→ et surtout/principalement par "philosophie" : le partage...
Merci pour l'article, merci de nous faire rêver avec ton travail...
AndreW - Reply
So greate post! Thank you. It was really interesting to read about your experience.
FlameReaper @ Honoo - Reply
Back then I was primarily a Photoshop/Paint Tool SAI user. However, I soon came to the conclusion that I can't be dependent on those tools since I didn't obtain them legally (ehem), and that could cause some serious problems in the future.
When I first had my experience with a GNU/Linux OS, one of my ventures was to search for a program that can let me do digital paint like how I used to do with Photoshop + Paint Tool SAI.
Several hurdles in searching and I got to try some:
GIMP back then felt awkward to use, brush handling was... err... I forgot (probably because I didn't want to remember how awful it was).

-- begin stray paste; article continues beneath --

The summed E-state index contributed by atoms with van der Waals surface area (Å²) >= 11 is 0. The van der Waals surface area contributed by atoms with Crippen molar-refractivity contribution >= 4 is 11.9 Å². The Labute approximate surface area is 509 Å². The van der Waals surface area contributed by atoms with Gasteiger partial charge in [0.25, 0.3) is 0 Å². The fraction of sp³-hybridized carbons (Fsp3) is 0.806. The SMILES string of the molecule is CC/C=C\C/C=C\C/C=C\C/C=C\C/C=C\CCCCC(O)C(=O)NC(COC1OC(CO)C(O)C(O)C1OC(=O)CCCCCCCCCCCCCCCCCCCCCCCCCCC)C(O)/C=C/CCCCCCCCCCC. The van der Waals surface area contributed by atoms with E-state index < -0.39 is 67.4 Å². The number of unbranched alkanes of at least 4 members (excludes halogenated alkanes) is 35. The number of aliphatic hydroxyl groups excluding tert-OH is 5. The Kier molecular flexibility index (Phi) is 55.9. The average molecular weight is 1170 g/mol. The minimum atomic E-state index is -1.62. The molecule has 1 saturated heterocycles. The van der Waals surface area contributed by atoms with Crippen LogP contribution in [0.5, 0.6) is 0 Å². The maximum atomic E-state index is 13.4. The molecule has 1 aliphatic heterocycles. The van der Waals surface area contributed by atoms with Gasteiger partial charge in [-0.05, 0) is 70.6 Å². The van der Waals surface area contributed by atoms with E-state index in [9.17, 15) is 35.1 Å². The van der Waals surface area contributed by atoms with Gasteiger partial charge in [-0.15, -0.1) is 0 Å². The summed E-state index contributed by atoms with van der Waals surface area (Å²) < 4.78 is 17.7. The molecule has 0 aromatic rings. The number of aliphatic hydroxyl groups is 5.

There exists Krita before its version 2.5 and beyond but I really can't get used to it plus it felt awfully basic (like how I would compare it to Paint.NET). Fast forward years later till now, Krita has grown a lot. As in LOTS...
My final destination back then was MyPaint. Again, improvements went on real quick and come 1.0, it is already a force to be reckoned with. Its prior versions was a joy to use too, if not for the multi-window (ehem :D). I still use it from time to time in order to balance between my usage of Krita and it.
chebhou - Reply
you are such an inspiration for me
I've started learning blender months ago but i realized that it has the same story with 3sdMax as "gimp & photshop" ,i can only get nonlegal copies of "3ds & PS" even my windows copy is, it's really tough to chose :
-learn what'd called Pro tools "3dsMax & Photoshop ..."
-stay with blender and other open source tools "which I love " but with the cost of compatibility and working with others
Mike - Reply